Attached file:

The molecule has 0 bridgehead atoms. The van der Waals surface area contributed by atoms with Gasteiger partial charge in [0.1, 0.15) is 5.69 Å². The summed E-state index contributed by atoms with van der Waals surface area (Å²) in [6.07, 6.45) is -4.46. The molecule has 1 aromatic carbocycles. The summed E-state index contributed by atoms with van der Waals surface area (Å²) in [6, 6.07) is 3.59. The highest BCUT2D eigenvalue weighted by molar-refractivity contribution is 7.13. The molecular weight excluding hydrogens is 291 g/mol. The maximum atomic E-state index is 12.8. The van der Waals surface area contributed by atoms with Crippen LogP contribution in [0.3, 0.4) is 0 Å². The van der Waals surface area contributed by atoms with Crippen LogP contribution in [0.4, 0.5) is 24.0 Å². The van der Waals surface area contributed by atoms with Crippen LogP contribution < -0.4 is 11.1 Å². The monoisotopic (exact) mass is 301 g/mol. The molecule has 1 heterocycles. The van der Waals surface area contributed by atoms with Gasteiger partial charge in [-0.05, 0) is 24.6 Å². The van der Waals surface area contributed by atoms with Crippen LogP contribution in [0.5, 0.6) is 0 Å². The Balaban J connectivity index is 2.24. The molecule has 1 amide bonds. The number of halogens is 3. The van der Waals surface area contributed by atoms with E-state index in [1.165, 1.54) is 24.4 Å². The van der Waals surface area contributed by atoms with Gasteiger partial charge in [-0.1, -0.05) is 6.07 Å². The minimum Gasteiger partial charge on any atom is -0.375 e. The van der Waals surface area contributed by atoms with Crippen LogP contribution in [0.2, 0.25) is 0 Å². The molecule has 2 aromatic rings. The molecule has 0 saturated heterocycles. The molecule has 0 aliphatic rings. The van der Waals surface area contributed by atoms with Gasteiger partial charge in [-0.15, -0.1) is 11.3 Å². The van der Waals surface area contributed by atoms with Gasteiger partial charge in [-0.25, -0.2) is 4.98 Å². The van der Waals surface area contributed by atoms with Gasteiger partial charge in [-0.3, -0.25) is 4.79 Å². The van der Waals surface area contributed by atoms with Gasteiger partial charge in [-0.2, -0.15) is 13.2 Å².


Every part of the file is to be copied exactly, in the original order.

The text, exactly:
The molecule has 0 bridgehead atoms. The van der Waals surface area contributed by atoms with Gasteiger partial charge in [0.1, 0.15) is 5.69 Å². The summed E-state index contributed by atoms with van der Waals surface area (Å²) in [6.07, 6.45) is -4.46. The molecule has 1 aromatic carbocycles. The summed E-state index contributed by atoms with van der Waals surface area (Å²) in [6, 6.07) is 3.59. The highest BCUT2D eigenvalue weighted by molar-refractivity contribution is 7.13. The molecular weight excluding hydrogens is 291 g/mol. The maximum atomic E-state index is 12.8. The van der Waals surface area contributed by atoms with Crippen LogP contribution in [0.3, 0.4) is 0 Å². The van der Waals surface area contributed by atoms with Crippen LogP contribution in [0.4, 0.5) is 24.0 Å². The van der Waals surface area contributed by atoms with Crippen LogP contribution < -0.4 is 11.1 Å². The monoisotopic (exact) mass is 301 g/mol. The molecule has 1 heterocycles. The van der Waals surface area contributed by atoms with Gasteiger partial charge in [-0.05, 0) is 24.6 Å². The van der Waals surface area contributed by atoms with Crippen LogP contribution in [0.5, 0.6) is 0 Å². The Balaban J connectivity index is 2.24. The molecule has 1 amide bonds. The number of halogens is 3. The van der Waals surface area contributed by atoms with E-state index in [1.165, 1.54) is 24.4 Å². The van der Waals surface area contributed by atoms with Gasteiger partial charge in [-0.1, -0.05) is 6.07 Å². The minimum Gasteiger partial charge on any atom is -0.375 e. The van der Waals surface area contributed by atoms with Crippen LogP contribution in [0.2, 0.25) is 0 Å². The molecule has 2 aromatic rings. The molecule has 0 saturated heterocycles. The molecule has 0 aliphatic rings. The van der Waals surface area contributed by atoms with Gasteiger partial charge in [-0.15, -0.1) is 11.3 Å². The van der Waals surface area contributed by atoms with Gasteiger partial charge in [-0.25, -0.2) is 4.98 Å². The van der Waals surface area contributed by atoms with Gasteiger partial charge in [-0.3, -0.25) is 4.79 Å². The van der Waals surface area contributed by atoms with Gasteiger partial charge in [-0.2, -0.15) is 13.2 Å².